Other galleries worth more than a peep include Alain Daudet (contemporary), exp rm'n tl and concept (up-and-coming contemporary), Le Chateau d'Eau (photography), NEXT (pop art) and Fondation d'Entreprise Espace Ecureuil Pour L'Art Contemporain (art inspired by everyday life). If you're keen to visit several, invest in a Pass Tourisme, which gives you a bunch of freebies and discounts.
EATING & DRINKING
Like most places in France, Toulouse is fiercely proud of its regional produce. At least 13 food markets are in operation, the majority within 15 minutes' walk of the Capitole. I head straight for the biggest: Marché Victor Hugo. At first, I think I might well have the wrong address. From the outside, it's a multi-storey carpark that must have reared its concrete head sometime in the 1970s. Inside, however, I discover a pastoral labyrinth of pastries, dairy, meats, fruit, vegetables and wine, brought in by growers and producers from all over the region. A couple of cheeses in hand, I pause for a sneaky mid-morning wine tasting. Then it's up to the first-floor restaurants for lunch, where the chefs source their produce in the early morning from downstairs.
Such focus on the best of ingredients continues in Toulouse's numerous wine bars and eateries. Situated between two wine regions — the South West (or Sud-Ouest) and the Languedoc-Roussillon — the city is a meeting point for both. Legendary brandy-producing area Armagnac is also nearby.
To taste your way across a huge range without breaking the bank, drop into No. 5 Wine Bar (5 Rue de la Bourse; +33 (0)5 61 38 44 51). I stumble across it by accident while wandering among a bunch of arty, independent shops around Rue de la Bourse. With a 'tasting card' in hand, visitors can help themselves to the wines on offer, sampling as much — or as little — of each as they like, without having to invest in entire glasses. The 36-bottle selection changes every night.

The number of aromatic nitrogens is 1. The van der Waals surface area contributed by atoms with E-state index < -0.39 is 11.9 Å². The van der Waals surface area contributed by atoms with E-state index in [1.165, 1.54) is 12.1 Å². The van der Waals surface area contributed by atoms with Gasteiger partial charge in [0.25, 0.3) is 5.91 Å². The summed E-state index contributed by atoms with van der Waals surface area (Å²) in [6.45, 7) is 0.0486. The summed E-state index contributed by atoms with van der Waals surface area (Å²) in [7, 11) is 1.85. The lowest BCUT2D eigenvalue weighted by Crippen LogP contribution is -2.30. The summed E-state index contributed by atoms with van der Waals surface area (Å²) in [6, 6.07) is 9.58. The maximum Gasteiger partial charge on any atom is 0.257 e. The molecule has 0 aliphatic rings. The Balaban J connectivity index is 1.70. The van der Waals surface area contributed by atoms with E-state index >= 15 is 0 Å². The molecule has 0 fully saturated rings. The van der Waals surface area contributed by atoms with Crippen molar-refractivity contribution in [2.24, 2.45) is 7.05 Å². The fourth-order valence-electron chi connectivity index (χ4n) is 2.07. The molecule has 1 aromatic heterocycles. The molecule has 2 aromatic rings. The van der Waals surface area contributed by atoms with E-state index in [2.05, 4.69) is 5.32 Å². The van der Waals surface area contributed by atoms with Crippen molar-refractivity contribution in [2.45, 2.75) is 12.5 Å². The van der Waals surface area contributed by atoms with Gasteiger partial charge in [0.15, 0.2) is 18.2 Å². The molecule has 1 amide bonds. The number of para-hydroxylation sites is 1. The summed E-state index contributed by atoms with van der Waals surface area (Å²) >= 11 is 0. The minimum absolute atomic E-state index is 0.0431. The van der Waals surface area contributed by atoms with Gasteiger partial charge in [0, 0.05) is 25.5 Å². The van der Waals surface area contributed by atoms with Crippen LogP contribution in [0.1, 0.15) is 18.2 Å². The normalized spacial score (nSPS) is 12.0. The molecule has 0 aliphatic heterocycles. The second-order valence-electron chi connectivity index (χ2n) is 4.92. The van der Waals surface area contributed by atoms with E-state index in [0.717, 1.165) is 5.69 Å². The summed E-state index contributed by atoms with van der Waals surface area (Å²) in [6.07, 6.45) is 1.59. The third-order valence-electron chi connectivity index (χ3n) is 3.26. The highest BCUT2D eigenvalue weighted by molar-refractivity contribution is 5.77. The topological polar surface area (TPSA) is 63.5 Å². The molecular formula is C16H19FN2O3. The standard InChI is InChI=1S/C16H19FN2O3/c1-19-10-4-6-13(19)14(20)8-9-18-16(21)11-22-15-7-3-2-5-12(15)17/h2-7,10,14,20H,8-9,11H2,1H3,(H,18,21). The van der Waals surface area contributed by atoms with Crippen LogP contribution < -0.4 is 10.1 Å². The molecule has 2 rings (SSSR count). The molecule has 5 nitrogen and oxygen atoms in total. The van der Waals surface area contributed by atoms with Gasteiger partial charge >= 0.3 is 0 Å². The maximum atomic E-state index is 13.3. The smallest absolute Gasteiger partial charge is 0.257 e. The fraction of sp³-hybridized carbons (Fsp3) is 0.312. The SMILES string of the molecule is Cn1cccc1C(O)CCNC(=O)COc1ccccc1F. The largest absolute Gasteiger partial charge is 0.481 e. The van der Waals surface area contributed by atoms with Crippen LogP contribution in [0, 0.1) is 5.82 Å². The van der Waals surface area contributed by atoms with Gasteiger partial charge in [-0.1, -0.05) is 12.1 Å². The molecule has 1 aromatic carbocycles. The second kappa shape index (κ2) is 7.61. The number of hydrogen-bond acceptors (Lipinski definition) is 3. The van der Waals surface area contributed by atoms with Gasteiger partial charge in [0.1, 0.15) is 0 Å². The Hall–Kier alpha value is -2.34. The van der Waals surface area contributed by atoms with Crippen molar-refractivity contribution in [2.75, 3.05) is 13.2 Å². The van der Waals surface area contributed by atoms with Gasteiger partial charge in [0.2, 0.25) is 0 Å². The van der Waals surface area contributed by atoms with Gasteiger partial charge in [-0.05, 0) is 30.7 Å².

Other excellent bars include L'Oenotilus (Boulevard Griffoul Dorval; +33 (0)5 62 16 39 47), which occupies a converted 1927 barge beneath the leafy trees of the Canal du Midi, and the quirky Au Père Louis (45 Rue des Tourneurs; +33 (0)5 61 21 33 45), established 1889, where you can quaff at the original, zinc-covered bar. Definitely try the quinquina, a fortified wine zinged up with cinchona bark and herbs. Also worth checking out are the laneways around Rue Castellane and Rue de L'industrie (800 metres east of the centre), where funky, grungy holes-in-the-wall serve up affordable, internationally diverse eats.
Just around the corner from Rue de L'Industrie is a boutique hotel by the name of St. Claire (29, Place Nicholas Bachelier; +33 (0)5 34 405 888; [email protected]). Welcoming, airy and light, it feels more like a country home than a city hotel. I take a room on the third floor, with district views. Rustic cane and wooden furnishings are in line with classic French aesthetics, but, the concierge tells me, they've been arranged according to the principles of feng shui, which is why the whole place feels so unusually tranquil. Breakfast is a generous selection of pastries, cereals, fruit and yoghurt served in a cute downstairs café.